Skip to content

Rondo begrudgingly admits to having learned from his recent two-game suspension

Feb 25, 2012, 2:42 PM EST

Rajon Rondo wasn’t initially named to the All-Star team this year, but he made it in when tendinitis in Joe Johnson‘s left knee forced him to sit it out. Celtics head coach Doc Rivers thought that the snub to that point had bothered his point guard a little bit, which might have had something to do with the way Rondo reacted when a foul call didn’t go his way in a game against the Pistons last week.

Rondo threw the ball at the official, and as a result, he received a two-game suspension that kept him out of action until the All-Star break.

At the media availability in Orlando on Friday, Rondo was asked about the suspension. And as he tends to do when discussing topics that are a bit touchy, the answers were short, and often followed by an awkward silence. It went something like this:

What did you think about while missing those two games?

“I just got some rest,” he said.

But it had to be difficult to know that you weren’t there for your teammates, right?

“Yeah, it was. But that’s in the past. I made a mistake, and it is what it is.”

Did you learn from it?

“I don’t think you guys will see that again from me,” he said, cracking a seldom-used smile. “So obviously I’ve learned from it, but I made an emotional play and just felt things were different, and I reacted the way I reacted.”

And did Doc Rivers say anything to him about it?

“It was a foul,” he said.

Following that pleasant exchange, Rondo did actually open up a bit about how he views his leadership abilities and how he might improve in that area, so go ahead and check out the rest of the interview in the video clip above.

  1. glink123 - Feb 25, 2012 at 2:57 PM

    someday, the NBA will figure out that future NBA players spending four years in college is about more than just developing basketball skills. it’s also about developing leadership skills, and learning how to handle your emotions when coaches push you too hard, or challenge your work ethic. It’s about emotional development, as much as it is athletic development.

    • passerby23 - Feb 25, 2012 at 3:23 PM

      There might be something to the idea that a certain level of maturity is developed by staying in college, but that’s not always the problem. Rondo is a 6-year vet who has played with some solid pros. Some players are emotional. Do you think the extra college years helped Charles Barkley or Charles Oakley be more “mature”? It’s not as if Rondo pulled a Tracy McGrady and booted the ball into the stands. When an egotistical ref makes a bad call and then talks down to you about it, I think a lot of guys would snap from time to time.

      • LPad - Feb 26, 2012 at 11:17 AM

        heck, even mid 50 something Rick Carlisle kicked a ball into the stands. Maybe he should go back to school to emotionally develop

    • LPad - Feb 25, 2012 at 3:51 PM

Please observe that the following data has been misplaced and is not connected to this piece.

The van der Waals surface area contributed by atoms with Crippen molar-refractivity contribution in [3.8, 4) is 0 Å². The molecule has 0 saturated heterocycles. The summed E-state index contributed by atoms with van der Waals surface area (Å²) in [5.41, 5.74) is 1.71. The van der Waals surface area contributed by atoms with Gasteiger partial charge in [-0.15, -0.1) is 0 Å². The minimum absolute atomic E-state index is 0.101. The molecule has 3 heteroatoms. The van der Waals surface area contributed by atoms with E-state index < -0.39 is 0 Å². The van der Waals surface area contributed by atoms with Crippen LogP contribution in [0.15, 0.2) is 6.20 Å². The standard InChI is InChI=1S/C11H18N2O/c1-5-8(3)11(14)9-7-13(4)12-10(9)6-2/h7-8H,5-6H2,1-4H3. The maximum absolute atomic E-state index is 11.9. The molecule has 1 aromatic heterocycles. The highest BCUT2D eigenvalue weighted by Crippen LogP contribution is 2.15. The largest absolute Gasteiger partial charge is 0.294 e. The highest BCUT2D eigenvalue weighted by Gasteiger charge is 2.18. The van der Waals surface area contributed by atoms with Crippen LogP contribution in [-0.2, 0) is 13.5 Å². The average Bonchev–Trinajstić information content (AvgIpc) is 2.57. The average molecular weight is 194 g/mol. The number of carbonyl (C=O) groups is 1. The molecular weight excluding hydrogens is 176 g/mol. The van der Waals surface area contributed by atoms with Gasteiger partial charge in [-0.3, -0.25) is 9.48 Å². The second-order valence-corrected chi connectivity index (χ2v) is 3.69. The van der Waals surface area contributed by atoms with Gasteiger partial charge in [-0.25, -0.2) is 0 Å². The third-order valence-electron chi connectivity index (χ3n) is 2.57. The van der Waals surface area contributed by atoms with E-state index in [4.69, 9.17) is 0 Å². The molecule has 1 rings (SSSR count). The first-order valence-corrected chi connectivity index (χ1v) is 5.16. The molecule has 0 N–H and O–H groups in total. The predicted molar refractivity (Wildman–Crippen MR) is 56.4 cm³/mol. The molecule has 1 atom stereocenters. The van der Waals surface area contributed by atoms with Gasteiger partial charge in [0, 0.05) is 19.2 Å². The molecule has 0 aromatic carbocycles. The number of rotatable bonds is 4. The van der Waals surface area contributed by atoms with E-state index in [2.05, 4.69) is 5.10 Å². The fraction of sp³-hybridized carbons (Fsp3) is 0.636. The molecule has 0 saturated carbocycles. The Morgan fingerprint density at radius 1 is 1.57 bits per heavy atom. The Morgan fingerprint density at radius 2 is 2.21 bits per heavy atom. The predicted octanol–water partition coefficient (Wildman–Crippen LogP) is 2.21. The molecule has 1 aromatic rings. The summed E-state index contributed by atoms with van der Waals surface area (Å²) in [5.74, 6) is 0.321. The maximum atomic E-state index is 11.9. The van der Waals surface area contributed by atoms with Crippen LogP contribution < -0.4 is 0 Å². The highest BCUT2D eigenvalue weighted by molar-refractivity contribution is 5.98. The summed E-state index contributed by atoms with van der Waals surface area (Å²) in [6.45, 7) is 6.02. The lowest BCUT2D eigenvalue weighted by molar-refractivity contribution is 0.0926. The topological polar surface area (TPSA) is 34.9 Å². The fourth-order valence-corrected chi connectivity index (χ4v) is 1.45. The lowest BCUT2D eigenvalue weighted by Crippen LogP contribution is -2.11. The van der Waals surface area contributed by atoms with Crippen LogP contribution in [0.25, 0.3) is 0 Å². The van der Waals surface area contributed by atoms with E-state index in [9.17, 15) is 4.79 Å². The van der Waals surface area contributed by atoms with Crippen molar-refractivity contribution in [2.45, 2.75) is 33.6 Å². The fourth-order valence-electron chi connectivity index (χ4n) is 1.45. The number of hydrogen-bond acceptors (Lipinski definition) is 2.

yeah because guys like Magic and MJ lack leadership skills, a good work ethic, and weren’t emotionally developed enough when they left early

      • theoleboy - Feb 25, 2012 at 4:57 PM

        And college graduates like Kenyon Martin are models of leadership, work ethic and emotional development.

    • plum13sec - Feb 26, 2012 at 2:38 AM

      Im sorry, I believe that is something taught by parents. Not by College.

  2. nonstory - Feb 25, 2012 at 3:22 PM

    What a jackass.

  3. kandh2004 - Feb 25, 2012 at 4:03 PM

    It’s not about leaving early its about young punks who think they are owed something before they even do anything in the league

    • Kansachusetts - Feb 25, 2012 at 5:55 PM

      Rondo is not a punk, he’s a highly intelligent, highly skilled basketball player with a chip on his shoulder. And he’s done an awful lot in the league already.

      He needs to forgive others as quickly as he seems to forgive himself, put all the slings and arrows of outrageous fortune behind him and grow up to be a real leader.

      But no way is he a punk or someone who thinks he’s entitled to what he hasn’t earned.

    • acdc363 - Feb 25, 2012 at 6:09 PM

      starting PG on a championship team is doing quite a bit

  4. sellahh - Feb 25, 2012 at 4:38 PM

    Crap call
    Hotheads are gonna be hotheads, college or not.

  5. jumpingpolarbear - Feb 26, 2012 at 2:53 AM

    It was a good pass. The referee was just not paying attention :)

  6. md23rewlz - Feb 26, 2012 at 5:48 AM

    Eh, dude probably shouldn’t sweat it. If I was on a fringe playoff team and knew that there was almost literally no chance of avoiding the inevitable beatdown that Miami/Chicago will be handing out in the first round, I’d probably chuck a ball or two at the refs, too, because yeah. Good luck with that whole not-really-having-a-future thing, Celtics. I’m sure it will work out for you. Horribly. Work out for you horribly. Sorry, I left out the word “horribly” there.

Leave Comment

You must be logged in to leave a comment. Not a member? Register now!

Featured video

Can red hot Warriors sustain success?
Top 10 NBA Player Searches
  1. D. Favors (7478)
  2. K. Martin (6955)
  3. J. Noah (6904)
  4. A. Davis (6816)
  5. D. Cousins (6601)
  1. A. Bogut (6474)
  2. T. Jones (6430)
  3. T. Parker (6405)
  4. K. Leonard (6234)
  5. D. Lee (6084)